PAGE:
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2012 RotoRob MLB Draft Kit: Top 55 Prospects, Part IV

March 29, 2012 | By RotoRob | comment on this post
Randall Delgado could be a factor for the Atlanta Braves this season.
Randall Delgado was impressive in his first taste of the Show.

The 2012 RotoRob MLB Draft Kit surges onward today with Part IV of our Top 55 Prospects list. While you Dodger fans wonder how Frank McCourt is going to keep such a large stake in the team he ostensibly was selling, let’s review prospects 30 through 21.

Prospects 55 through 50 are here.
Prospects 49 through 41 are here.
Prospects 40 through 31 are here.

Last year’s rankings are in parentheses.

30. Randall Delgado, SP, Atlanta Braves (NR): We liked Delgado enough to include him among our top 90 starting pitchers for 2012, and we believe his time to shine is coming very soon, adding to the embarrassment of riches that is the Braves’ pitching staff. He made his big league debut last year, looking absolutely superb in seven starts and 35 IP. Delgado actually improved his homer rate from Triple-A, and remains in competition for the fifth starter in Atlanta this season. He had a decent record in Double-A, but his strand rate at Triple-A was higher. Delgado has superb mound presence and features a low-90s fastball, a tremendous changeup, and a fine curveball. He could top out as a No. 2 starter in time.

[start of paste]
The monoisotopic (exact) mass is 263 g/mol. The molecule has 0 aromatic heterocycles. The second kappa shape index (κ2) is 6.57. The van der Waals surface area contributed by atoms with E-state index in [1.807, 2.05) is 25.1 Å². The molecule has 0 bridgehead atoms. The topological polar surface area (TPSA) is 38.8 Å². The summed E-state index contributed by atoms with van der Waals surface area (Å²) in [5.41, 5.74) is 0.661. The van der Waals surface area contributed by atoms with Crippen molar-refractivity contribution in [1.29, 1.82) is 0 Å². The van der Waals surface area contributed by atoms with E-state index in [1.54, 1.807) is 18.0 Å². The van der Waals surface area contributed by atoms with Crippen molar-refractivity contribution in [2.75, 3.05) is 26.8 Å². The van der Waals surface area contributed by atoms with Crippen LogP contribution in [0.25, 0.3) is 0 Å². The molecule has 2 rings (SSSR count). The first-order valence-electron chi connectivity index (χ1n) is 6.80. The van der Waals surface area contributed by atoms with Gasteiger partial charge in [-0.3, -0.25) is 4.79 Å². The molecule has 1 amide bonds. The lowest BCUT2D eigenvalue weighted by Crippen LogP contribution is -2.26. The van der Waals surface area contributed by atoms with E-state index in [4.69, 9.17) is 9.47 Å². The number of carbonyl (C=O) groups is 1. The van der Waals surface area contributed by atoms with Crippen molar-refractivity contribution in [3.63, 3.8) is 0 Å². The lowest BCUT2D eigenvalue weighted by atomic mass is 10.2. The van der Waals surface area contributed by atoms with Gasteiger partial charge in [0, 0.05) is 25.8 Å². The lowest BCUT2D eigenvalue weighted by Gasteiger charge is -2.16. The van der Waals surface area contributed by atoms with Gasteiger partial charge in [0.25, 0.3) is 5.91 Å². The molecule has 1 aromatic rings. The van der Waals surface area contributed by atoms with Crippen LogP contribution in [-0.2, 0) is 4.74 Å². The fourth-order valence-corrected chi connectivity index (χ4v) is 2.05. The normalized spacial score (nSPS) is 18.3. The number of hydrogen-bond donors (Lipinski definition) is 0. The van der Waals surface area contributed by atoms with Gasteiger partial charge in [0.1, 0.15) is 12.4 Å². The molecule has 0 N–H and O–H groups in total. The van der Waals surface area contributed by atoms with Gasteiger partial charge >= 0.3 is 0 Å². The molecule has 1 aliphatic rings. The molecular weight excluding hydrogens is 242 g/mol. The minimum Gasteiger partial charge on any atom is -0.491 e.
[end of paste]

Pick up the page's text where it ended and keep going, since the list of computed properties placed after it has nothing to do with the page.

29. Jarrod Parker, SP, Oakland A’s (15): Parker is another pitcher we ranked in the top starting pitchers, placing him 80th to be exact. The 23-year-old righty was actually higher on this list a year ago, but he wasn’t as dominant at Double-A last year – although he sure looked good in his MLB debut, tossing 5 2/3 shutout innings. Parker is a potential ace, acquired by the A’s from Arizona in the Trevor Cahill trade. Parker stayed healthy last year, which was huge after he missed all of 2010 following Tommy John surgery, and based on his FIP, he deserved slightly better bottom line results. The ninth overall pick in 2007, he features a hard sinkerball that has reached as hard as 97 mph. Parker’s a fast worker, and if he can work through Triple-A quickly, he’ll be on the fast track to Oakland by mid-season or sooner.